Title: We Have Always Lived in the Castle
Author: Shirley Jackson
Genre: Mystery, Short Story, Horror
My Rating: 4 stars
Merricat, said Connie, would you like a cup of tea?
Oh no, said Merricat, you’ll poison me.
Merricat, said Connie, would you like to go to sleep?
Down in the boneyard ten feet deep!
I recently finished watching the Netflix show The Haunting of Hill House, which is based on a novel of the same name by Shirley Jackson. Having really enjoyed the show, when I stumbled upon We Have Always Lived in the Castle and noticed that it was written by Shirley Jackson, I absolutely had to try it out.
From the beginning of the book, you know that something terrible happens. But you don’t know exactly how it happened, or who could have been responsible. So the whole time as you’re reading, you’re watching to see if there are any clues, or anything you can glean from the tidbits and small amounts of information each character gives us. I went into this very open minded, and was expecting something out of the ordinary, but I will admit that the final outcome wasn’t as outlandish as what I was expecting.
“It was a fine morning,” Uncle Julian said, his voice going on and on,
“a fine bright morning, and none of them knew it was their last.”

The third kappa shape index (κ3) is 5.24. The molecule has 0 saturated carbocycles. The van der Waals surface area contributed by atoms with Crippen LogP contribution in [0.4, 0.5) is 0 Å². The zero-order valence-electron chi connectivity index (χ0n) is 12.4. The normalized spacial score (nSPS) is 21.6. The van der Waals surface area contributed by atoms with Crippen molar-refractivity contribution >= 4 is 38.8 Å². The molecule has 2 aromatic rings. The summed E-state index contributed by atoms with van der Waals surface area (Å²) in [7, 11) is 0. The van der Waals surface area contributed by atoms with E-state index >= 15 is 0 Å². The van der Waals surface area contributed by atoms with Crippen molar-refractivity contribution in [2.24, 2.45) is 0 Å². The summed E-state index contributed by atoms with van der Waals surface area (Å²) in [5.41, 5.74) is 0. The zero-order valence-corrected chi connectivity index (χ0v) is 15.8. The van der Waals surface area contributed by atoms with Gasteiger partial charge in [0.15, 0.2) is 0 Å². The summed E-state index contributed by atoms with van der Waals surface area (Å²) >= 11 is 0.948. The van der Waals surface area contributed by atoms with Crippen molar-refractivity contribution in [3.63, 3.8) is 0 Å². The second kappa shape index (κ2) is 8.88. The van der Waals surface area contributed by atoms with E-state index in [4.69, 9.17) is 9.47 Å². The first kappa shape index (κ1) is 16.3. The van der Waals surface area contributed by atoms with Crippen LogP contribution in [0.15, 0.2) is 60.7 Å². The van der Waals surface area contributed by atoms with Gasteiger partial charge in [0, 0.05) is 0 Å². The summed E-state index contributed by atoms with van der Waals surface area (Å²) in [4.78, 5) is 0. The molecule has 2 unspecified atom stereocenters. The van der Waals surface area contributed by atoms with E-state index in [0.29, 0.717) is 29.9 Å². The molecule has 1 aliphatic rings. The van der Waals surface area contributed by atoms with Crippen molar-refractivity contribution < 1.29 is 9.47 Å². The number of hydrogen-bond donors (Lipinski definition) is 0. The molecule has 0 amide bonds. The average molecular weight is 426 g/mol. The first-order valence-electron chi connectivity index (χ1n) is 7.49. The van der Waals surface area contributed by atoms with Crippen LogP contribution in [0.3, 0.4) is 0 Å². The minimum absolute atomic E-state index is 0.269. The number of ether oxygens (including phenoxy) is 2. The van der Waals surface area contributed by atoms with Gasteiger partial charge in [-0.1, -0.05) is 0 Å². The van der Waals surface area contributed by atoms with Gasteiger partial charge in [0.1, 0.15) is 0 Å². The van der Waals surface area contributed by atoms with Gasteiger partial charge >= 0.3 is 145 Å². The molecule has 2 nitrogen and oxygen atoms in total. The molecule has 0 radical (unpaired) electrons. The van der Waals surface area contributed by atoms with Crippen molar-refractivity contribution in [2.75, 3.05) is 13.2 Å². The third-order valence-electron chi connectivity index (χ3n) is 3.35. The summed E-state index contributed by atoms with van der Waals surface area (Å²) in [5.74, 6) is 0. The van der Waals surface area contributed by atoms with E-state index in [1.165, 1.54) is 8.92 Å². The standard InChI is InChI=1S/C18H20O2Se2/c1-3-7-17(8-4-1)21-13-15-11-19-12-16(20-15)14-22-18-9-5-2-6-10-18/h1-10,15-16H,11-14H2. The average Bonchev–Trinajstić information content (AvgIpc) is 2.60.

The book bordered on the edge of surreal, and that made it hard to tell what was really happening and what was something Mary Katherine was making up in her head. She constantly talks about being on the moon, for example, and she frequently uses sympathetic magic (yes, I had to look this up, but basically she uses the placement of items to try and get what she wants to happen- almost in a wishful/magical way). This abstract way of writing kept the book interesting and invoked uncomfortable feelings, but it also made the plot very murky, and I had to look up an explanation of what actually happened when I was finished to be sure that I interpreted everything correctly.
Overall, I would give the book a shot, because while it is a very quick read it was still able to invoke a range of feelings and to portray a very interesting story. It was a bit creepy in a slow burn sort of way, and the mystery kept me going from page one.